FREE SGNA General Patient Care Questions and Answers

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GI unit-specific hazards include:

Correct! Wrong!

Explanation:
GI unit-specific hazards include radiation, medications, and lasers. In the GI unit, healthcare professionals may be exposed to radiation during certain procedures such as fluoroscopy. Medications used in the GI unit, such as sedatives and anesthesia, can pose risks if not administered or monitored properly. Laser procedures may also be performed in the GI unit, which can present hazards if not handled with caution. Therefore, all of the options listed (radiation, medications, and laser) are considered specific hazards in the GI unit.

Unless otherwise specified by the manufacturer, multi-use vials that have been accessed and used should be discarded within which of the following time periods?

Correct! Wrong!

Explanation:
Unless otherwise specified by the manufacturer, multi-use vials that have been accessed and used should be discarded within 28 days. Multi-use vials contain preservatives but can become contaminated with bacteria and provide no protection against viruses. Multi-use vials should be reserved for only one patient whenever possible and should be maintained in a separate space from the treatment area to prevent inadvertent contamination. A new needle and syringe should be used each time the vial is accessed.

Which of the following is a reversal agent for excessive sedation of a patient who has received a benzodiazepine?

Correct! Wrong!

Explanation:
Romazicon (Flumazenil) is a reversal agent for excessive sedation of a patient who has received a benzodiazepine although it does not reverse respiratory depression. Romazicon is administered IV with a beginning dose of 0.2 mg over 30 seconds with repeat doses at one-minute intervals as needed. The second dose is 0.3 mg and the third and subsequent doses are 0.5 mg. Epinephrine is used for emergent treatment of asystole, VF, and PEA; naloxone, for opioids; and N-acetylcysteine, for acetaminophen overdose.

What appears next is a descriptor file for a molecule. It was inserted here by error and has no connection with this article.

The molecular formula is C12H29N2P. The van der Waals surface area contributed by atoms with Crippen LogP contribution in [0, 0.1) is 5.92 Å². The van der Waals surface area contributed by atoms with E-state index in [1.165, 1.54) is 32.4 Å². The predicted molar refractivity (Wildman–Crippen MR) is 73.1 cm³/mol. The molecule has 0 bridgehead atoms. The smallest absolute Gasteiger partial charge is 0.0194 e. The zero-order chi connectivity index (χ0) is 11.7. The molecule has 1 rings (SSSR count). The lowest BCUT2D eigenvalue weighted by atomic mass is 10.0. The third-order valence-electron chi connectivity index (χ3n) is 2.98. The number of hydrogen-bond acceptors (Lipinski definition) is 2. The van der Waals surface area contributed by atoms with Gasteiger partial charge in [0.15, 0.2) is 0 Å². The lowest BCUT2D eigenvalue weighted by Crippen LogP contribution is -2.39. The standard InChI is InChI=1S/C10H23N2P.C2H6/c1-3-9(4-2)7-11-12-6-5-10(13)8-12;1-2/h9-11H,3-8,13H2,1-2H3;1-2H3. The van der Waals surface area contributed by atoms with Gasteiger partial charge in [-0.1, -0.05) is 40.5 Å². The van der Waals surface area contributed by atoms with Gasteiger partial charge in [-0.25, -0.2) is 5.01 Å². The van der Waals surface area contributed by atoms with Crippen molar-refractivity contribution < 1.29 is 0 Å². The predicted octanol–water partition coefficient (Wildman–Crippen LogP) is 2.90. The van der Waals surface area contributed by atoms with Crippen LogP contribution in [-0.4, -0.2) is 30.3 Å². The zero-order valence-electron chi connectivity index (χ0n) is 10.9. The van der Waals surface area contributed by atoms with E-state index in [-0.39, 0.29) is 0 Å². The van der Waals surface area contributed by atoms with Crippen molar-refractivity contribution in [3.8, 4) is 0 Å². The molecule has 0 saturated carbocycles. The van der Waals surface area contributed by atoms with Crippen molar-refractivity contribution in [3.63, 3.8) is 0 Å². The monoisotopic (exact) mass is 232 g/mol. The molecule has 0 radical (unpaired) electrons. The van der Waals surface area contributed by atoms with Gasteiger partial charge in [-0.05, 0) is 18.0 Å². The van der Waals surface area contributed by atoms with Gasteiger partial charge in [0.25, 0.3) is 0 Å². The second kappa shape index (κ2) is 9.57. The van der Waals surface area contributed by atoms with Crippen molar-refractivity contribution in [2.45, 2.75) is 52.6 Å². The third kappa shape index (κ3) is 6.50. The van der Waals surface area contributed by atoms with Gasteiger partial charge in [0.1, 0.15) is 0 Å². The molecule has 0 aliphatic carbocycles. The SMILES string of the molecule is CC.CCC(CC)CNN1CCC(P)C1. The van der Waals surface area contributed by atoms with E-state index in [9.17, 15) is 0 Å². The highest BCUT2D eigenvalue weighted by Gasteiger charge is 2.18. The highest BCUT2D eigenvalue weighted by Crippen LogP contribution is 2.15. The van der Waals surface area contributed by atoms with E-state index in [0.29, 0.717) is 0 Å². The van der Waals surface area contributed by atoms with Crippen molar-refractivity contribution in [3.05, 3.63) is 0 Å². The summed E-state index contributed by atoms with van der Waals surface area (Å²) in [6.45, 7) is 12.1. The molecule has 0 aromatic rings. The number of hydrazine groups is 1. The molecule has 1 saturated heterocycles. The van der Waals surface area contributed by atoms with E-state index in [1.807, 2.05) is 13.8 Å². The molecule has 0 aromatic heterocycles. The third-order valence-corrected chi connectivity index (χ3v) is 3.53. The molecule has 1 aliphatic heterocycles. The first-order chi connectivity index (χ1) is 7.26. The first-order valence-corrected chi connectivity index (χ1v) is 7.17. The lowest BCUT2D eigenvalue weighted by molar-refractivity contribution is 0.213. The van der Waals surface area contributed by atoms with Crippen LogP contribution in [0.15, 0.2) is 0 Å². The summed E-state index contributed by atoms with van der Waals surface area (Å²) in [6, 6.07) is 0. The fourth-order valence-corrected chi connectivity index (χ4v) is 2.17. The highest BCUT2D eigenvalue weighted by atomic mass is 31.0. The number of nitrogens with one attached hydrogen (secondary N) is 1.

A 76-year-old female ate E. coli (0157:H7) contaminated vegetables and developed abdominal cramps and non-bloody diarrhea for 48 hours after which the diarrhea became bloody for 4 days. The patient is MOST at risk for developing which of the following?

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Explanation:
If a 76-year-old female ate E.coli (0157.H7) contaminated vegetables and developed abdominal cramps and non-bloody diarrhea that persisted for 48 hours after which diarrhea became bloody for 4 days, the patient is at risk for developing hemolytic uremic syndrome (HUS), which can lead to renal failure. Children under 5 and older adults are most likely to develop HUS. HUS is characterized by microangiopathic hemolytic anemia, thrombocytopenia, and acute renal failure.

A patient taking metoclopramide has been prescribed haloperidol. For which of the following does this drug combination put the patient at increased risk?

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Explanation:
If a patient taking haloperidol has been prescribed metoclopramide, this drug combination puts the patient at increased risk of developing tardive dyskinesia. Both drugs can cause uncontrollable movement disorders and this combination potentiates the effect and can lead to life-threatening neuroleptic malignant syndrome. The risk of developing tardive dyskinesia with metoclopramide increases with treatment extending beyond 12 weeks. Metoclopramide may also interact with numerous other drugs, including other antipsychotic drugs and phenothiazines.

The nurse is using the BVMGR (beliefs, values, meanings, goals, and relationships) rubric for implementing spiritual care. To which of the following do these aspects apply?

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Explanation:
If the nurse is using the BVMGR (beliefs, values, meanings, goals, and relationships) rubric for implementing spiritual care, these aspects apply to the assessment of the patient. That is, the nurse should try to understand the patient's BVMGR and should not let personal BVMGR intrude and should avoid any indication of proselytizing when the nurse's BVMGR is at odds with the patient. While the nurse may not share the patient's belief system, the nurse should always seek to understand and show respect for it.